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Phenobarbital Addiction

What is Phenobarbital Addiction?

Phenobarbital, like all barbiturates, has a potential for abuse. Phenobarbital is part of a class of barbiturates known as hypnotics/anticonvulsants.

The drug controls abnormal electrical brain activity to help reduce seizures and may improve anxiety and insomnia when used short-term. Sometimes, phenobarbital is used to prevent withdrawal symptoms in those dependent on other barbiturate medications and who want to stop using their medications. Withdrawing from benzodiazepines and barbiturates abruptly may cause tremors and seizures, which can be prevented when these medications are replaced with phenobarbital. However, phenobarbital is a Schedule IV drug that carries a risk for dependence and addiction and should be used only as directed by a medical professional.

If you are one of the many people struggling with phenobarbital abuse, you need to seek treatment, and your best option will be inpatient treatment.

Risks of Phenobarbital Addiction

Phenobarbital addiction can lessen one’s overall quality of life, and lead to decreased performance at work or school, relationship problems, financial hardship, and other serious problems. But those who need help recovering from phenobarbital addiction can receive treatment to improve their overall health, achieve sobriety, and lower the risk for complications including death.

Phenobarbital abuse carries dangerous long-term side effects, including:

  • The development of depression and other mental health disorders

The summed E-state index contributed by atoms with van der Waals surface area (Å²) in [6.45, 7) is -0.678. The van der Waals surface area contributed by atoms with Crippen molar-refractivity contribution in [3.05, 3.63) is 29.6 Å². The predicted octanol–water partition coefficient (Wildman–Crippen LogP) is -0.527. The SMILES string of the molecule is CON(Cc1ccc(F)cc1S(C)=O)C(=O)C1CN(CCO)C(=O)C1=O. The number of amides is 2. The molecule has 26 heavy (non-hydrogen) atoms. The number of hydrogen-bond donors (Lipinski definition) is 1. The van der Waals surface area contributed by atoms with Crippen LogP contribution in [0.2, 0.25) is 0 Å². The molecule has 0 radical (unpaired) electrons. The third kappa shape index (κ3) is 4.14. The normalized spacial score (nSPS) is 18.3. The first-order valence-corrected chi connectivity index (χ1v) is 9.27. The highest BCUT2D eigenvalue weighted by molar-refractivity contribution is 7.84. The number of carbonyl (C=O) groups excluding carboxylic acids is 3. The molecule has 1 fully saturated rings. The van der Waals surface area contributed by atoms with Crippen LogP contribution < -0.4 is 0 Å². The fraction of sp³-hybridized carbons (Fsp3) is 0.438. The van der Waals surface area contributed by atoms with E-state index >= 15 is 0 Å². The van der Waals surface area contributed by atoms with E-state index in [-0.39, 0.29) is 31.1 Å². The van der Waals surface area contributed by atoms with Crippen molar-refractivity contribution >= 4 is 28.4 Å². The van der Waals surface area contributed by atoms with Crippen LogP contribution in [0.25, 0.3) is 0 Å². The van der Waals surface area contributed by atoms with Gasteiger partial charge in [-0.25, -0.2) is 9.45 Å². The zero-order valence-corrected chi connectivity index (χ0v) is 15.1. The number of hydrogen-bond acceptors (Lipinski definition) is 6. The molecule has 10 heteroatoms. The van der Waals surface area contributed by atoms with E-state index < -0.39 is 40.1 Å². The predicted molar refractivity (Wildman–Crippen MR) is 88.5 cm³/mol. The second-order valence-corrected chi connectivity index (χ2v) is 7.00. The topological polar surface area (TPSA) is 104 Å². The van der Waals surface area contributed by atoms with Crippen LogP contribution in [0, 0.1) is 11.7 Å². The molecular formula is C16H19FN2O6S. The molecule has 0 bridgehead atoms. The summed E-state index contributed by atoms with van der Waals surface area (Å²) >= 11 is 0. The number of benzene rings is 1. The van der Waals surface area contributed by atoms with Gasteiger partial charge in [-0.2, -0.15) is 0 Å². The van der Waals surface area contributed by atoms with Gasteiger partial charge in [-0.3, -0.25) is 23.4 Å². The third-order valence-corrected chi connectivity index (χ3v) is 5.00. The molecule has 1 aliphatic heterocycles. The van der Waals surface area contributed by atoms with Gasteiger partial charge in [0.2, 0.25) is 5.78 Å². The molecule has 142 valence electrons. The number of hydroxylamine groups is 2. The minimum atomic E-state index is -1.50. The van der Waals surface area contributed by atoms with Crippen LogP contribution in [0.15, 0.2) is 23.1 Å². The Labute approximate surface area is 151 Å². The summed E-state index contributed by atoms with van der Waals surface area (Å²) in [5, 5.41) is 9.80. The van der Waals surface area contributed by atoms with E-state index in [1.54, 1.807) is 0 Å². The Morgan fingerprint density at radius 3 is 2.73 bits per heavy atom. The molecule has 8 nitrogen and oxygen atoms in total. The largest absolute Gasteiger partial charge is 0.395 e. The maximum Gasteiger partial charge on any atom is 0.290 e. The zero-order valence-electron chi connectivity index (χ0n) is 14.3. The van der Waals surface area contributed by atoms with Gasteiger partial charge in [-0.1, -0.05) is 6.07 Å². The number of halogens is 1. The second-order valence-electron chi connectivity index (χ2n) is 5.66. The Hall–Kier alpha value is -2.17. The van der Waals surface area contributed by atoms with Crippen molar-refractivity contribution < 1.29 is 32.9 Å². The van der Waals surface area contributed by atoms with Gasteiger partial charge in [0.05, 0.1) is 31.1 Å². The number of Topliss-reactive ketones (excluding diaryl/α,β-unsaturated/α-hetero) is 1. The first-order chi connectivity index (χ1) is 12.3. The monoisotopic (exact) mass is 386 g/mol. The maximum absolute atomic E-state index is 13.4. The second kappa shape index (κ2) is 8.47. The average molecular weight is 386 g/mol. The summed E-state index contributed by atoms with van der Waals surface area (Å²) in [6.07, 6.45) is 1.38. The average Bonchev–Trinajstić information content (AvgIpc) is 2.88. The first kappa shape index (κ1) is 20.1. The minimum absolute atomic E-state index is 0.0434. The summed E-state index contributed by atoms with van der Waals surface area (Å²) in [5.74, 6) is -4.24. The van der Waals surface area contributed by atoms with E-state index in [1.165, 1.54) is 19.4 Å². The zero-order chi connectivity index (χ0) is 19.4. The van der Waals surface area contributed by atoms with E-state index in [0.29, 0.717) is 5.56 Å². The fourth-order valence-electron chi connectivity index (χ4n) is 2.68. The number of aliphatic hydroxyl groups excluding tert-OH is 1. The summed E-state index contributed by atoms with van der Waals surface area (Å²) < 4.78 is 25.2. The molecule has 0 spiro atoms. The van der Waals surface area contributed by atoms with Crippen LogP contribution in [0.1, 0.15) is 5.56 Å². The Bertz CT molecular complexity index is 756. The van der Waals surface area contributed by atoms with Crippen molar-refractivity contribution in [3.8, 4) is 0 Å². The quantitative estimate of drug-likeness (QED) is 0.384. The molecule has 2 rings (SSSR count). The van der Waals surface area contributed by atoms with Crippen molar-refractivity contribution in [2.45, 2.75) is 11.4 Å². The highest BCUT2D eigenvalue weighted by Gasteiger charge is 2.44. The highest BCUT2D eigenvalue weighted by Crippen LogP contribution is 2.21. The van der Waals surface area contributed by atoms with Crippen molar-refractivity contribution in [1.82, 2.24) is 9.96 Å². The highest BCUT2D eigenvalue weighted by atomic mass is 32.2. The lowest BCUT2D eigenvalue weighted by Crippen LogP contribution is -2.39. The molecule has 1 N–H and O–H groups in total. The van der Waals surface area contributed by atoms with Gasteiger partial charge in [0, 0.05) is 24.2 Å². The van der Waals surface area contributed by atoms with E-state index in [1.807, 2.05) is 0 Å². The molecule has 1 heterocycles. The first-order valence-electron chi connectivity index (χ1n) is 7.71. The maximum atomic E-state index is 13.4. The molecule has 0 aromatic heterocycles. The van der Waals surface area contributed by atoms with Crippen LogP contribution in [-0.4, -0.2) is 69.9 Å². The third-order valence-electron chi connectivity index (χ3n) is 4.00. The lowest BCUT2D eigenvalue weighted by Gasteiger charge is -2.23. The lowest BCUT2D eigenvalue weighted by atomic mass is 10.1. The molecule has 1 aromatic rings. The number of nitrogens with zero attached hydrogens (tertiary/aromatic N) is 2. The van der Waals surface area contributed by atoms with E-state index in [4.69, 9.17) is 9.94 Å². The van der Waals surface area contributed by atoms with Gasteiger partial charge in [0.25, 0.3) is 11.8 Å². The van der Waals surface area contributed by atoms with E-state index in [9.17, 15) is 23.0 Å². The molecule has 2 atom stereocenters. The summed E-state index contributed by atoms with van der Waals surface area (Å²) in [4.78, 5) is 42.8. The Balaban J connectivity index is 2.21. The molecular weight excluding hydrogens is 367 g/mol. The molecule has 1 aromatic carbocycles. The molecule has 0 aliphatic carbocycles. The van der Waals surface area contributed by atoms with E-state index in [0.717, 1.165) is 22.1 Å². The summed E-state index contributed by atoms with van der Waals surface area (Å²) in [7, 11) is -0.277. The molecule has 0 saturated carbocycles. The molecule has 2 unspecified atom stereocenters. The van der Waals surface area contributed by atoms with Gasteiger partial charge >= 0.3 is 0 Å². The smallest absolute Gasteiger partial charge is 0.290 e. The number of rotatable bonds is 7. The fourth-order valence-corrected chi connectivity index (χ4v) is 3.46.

• Inability to stay alert
  • Mood swings
  • Irritability
  • Confusion
  • Cognitive decline
  • Insomnia
  • Aggression
  • Increased risk of cancer, stroke, and heart attack
  • Delusional beliefs
  • Suicidal ideation
  • Early death

Side Effects of Phenobarbital Addiction

Phenobarbital is a central nervous system depressant used to treat anxiety, seizures, and insomnia. When used short-term for legitimate medical reasons, the drug can induce feelings of relaxation and drowsiness to calm anxiety and help people fall asleep. But when abused or used long-term, phenobarbital offers a range of adverse side effects that can increase the risk for serious health problems, including coma and death.

Phenobarbital is highly addictive and can slow down all the body’s functions — including respiratory function and brain function that can lead to stopped breathing and brain death, respectively.

Short-term effects of phenobarbital abuse:

  • Euphoria
  • Reduced inhibition
  • Fatigue
  • Nausea
  • Vomiting
  • Slowed breathing
  • Slowed heart rate
  • Impaired thinking
  • Dizziness
  • Repetitive, uncontrolled eye movements
  • Coma
  • Overdose

Signs of Phenobarbital Addiction

People who abuse phenobarbital and who use the drug regularly can develop a tolerance, and need higher amounts to achieve its effects. Increased tolerance to phenobarbital can lead to physical dependence, which is when people need a certain amount of the drug to avoid experiencing withdrawal symptoms like vomiting, shaking, and seizures. Dependence can then lead to phenobarbital addiction, which is characterized by compulsive behaviors that influence people to continue using the drug despite negative consequences.